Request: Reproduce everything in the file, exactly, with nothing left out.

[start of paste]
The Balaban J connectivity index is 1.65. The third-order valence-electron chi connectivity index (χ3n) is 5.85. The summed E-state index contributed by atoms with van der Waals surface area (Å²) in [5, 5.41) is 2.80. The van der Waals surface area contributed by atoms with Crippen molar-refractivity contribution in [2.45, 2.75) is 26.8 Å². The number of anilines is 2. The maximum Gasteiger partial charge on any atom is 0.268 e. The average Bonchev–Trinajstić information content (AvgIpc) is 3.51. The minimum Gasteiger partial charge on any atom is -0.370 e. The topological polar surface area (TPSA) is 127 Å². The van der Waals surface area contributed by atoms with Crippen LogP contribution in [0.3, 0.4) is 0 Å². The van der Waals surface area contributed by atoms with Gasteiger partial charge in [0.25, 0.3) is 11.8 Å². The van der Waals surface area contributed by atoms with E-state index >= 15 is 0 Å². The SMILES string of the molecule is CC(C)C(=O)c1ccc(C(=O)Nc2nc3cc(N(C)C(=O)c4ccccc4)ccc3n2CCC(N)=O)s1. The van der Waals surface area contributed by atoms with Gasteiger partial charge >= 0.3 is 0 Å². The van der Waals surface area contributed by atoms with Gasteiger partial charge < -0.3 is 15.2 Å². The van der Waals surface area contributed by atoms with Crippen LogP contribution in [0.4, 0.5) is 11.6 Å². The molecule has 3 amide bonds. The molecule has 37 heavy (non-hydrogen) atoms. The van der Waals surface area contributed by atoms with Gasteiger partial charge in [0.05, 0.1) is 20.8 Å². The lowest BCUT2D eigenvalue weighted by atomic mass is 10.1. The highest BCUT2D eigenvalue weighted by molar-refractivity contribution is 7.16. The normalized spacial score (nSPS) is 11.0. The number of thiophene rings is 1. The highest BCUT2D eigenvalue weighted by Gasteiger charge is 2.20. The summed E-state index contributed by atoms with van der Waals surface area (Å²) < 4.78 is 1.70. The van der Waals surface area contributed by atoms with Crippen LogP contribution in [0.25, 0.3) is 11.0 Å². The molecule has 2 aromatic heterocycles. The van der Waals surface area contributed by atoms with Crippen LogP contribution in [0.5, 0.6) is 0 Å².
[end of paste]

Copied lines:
The Balaban J connectivity index is 1.65. The third-order valence-electron chi connectivity index (χ3n) is 5.85. The summed E-state index contributed by atoms with van der Waals surface area (Å²) in [5, 5.41) is 2.80. The van der Waals surface area contributed by atoms with Crippen molar-refractivity contribution in [2.45, 2.75) is 26.8 Å². The number of anilines is 2. The maximum Gasteiger partial charge on any atom is 0.268 e. The average Bonchev–Trinajstić information content (AvgIpc) is 3.51. The minimum Gasteiger partial charge on any atom is -0.370 e. The topological polar surface area (TPSA) is 127 Å². The van der Waals surface area contributed by atoms with Crippen LogP contribution in [0.3, 0.4) is 0 Å². The van der Waals surface area contributed by atoms with Gasteiger partial charge in [0.25, 0.3) is 11.8 Å². The van der Waals surface area contributed by atoms with E-state index >= 15 is 0 Å². The SMILES string of the molecule is CC(C)C(=O)c1ccc(C(=O)Nc2nc3cc(N(C)C(=O)c4ccccc4)ccc3n2CCC(N)=O)s1. The van der Waals surface area contributed by atoms with Gasteiger partial charge >= 0.3 is 0 Å². The van der Waals surface area contributed by atoms with Gasteiger partial charge < -0.3 is 15.2 Å². The van der Waals surface area contributed by atoms with Crippen LogP contribution in [0.4, 0.5) is 11.6 Å². The molecule has 3 amide bonds. The molecule has 37 heavy (non-hydrogen) atoms. The van der Waals surface area contributed by atoms with Gasteiger partial charge in [0.05, 0.1) is 20.8 Å². The lowest BCUT2D eigenvalue weighted by atomic mass is 10.1. The highest BCUT2D eigenvalue weighted by molar-refractivity contribution is 7.16. The normalized spacial score (nSPS) is 11.0. The number of thiophene rings is 1. The highest BCUT2D eigenvalue weighted by Gasteiger charge is 2.20. The summed E-state index contributed by atoms with van der Waals surface area (Å²) < 4.78 is 1.70. The van der Waals surface area contributed by atoms with Crippen LogP contribution in [0.25, 0.3) is 11.0 Å². The molecule has 2 aromatic heterocycles. The van der Waals surface area contributed by atoms with Crippen LogP contribution in [0.5, 0.6) is 0 Å².